And that, as Paul Harvey would say (if he weren't dead), is the rest of the story.

Plague of Frogs

February 9, 2011

I apologize for the length, but you and I both know that it's not the first time in my life I've had to apologize for my length. *tips cap* Anyway, most of the bulkiness of this post I blame on the pictures. It's still a pretty quick read.

The scene opens upon an idyllic vista of clouds, blue skies, flower-strewn meadows, and soft, yellow sunlight shining down. A warm and gentle breeze blows in through the windows, tossing the sheers gently upon its freshly-scented streams.


Jesus: Oh, man, what a delicious breakfast! I sure do love bagels. I could eat those for...eternity! smacks lips And the orange juice this morning is simply divine! You know what? He leans forward and takes another sip, setting cup on the table and smiling You were truly inspired the day you made oranges, pops.


God the Father: Well, you know, I had a feeling. folds hands behind head and leans back, propping feet on the table Why they insist on still eating grapefruit down there when they've got perfectly good citrus fruit that doesn't taste like ass, I'll never know. And that's saying something, coming from me.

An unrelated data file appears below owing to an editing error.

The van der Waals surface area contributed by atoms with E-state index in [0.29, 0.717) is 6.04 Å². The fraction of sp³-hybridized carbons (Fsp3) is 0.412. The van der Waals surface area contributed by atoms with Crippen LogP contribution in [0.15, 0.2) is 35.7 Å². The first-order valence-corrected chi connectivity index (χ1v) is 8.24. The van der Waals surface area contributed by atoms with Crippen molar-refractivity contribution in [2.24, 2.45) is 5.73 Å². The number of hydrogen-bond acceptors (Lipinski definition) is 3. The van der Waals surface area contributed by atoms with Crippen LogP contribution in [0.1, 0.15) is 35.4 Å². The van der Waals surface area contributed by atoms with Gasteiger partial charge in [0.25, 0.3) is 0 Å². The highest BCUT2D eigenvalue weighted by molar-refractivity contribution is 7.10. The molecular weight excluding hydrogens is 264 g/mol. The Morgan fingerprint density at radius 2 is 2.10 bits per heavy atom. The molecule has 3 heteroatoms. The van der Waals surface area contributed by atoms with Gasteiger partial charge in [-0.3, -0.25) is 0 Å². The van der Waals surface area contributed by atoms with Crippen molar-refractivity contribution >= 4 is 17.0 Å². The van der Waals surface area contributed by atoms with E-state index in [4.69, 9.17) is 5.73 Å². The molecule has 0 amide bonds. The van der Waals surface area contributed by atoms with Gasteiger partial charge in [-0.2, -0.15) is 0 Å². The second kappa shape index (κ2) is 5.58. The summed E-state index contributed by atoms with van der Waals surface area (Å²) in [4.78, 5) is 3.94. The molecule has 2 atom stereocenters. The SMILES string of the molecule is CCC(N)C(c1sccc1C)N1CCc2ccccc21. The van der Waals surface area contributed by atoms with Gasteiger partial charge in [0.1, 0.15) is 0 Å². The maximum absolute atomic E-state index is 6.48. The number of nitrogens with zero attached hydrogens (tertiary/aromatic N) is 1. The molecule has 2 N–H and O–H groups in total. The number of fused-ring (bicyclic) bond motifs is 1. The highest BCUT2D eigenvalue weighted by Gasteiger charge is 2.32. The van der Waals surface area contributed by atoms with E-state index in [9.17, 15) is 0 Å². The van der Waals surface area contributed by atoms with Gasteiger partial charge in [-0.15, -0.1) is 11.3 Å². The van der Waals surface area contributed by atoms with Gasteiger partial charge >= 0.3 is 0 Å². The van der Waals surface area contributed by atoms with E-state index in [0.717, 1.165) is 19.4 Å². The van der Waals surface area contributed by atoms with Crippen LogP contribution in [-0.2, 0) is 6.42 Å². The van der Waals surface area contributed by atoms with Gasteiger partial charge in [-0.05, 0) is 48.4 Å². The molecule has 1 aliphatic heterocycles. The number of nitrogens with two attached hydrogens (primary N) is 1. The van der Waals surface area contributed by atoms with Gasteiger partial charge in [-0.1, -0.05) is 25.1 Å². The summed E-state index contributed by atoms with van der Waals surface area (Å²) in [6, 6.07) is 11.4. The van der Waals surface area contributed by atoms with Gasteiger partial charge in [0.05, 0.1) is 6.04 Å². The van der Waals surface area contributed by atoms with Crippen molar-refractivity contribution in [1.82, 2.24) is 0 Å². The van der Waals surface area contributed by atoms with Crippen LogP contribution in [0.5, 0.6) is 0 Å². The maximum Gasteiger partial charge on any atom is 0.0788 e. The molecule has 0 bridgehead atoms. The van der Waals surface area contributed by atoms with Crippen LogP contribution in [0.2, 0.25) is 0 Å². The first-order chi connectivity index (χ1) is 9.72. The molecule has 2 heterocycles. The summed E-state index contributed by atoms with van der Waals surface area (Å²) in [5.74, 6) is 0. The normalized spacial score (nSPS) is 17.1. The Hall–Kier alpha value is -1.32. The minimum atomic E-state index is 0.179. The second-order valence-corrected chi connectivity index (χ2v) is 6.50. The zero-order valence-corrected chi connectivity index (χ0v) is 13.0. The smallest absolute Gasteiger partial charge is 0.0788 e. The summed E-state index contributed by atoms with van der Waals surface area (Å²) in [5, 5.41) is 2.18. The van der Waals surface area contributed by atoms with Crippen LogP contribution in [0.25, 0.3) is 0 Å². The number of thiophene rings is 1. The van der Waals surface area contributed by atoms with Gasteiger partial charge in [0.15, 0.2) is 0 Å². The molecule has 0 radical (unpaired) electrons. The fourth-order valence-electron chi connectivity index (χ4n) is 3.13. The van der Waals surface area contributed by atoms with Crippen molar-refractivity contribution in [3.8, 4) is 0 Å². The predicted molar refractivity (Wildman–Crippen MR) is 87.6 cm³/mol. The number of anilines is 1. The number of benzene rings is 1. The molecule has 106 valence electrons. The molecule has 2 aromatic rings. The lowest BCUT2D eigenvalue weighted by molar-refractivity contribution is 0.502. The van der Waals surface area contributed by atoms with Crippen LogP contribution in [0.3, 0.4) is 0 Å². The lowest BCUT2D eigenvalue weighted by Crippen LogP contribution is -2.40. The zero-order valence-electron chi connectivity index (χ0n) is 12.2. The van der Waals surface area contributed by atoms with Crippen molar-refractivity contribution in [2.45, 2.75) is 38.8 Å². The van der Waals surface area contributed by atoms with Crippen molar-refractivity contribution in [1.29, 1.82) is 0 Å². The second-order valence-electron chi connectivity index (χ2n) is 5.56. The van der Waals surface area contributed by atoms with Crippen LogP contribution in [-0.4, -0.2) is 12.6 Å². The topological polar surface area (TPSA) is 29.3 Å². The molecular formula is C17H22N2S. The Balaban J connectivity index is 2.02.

Jesus: Whistles, impressed I don't get it either. So...waves hand, breakfast dishes disappear...what's on the docket for today?


God the Father: I dunno. I'm thinking about stirring things up down there a bit. You know, shake the ant farm. See how they respond.


Jesus: Oh, another snow storm for the northeast? God the Father shakes his head Oh, you sly old fox, are we going to threaten snow in the southeast? Watch them lose their collective shit?


God the Father: Think more...international. More...in our backyard...


Jesus: We finally going to take down Ahmadinejad? Calls over shoulder Death!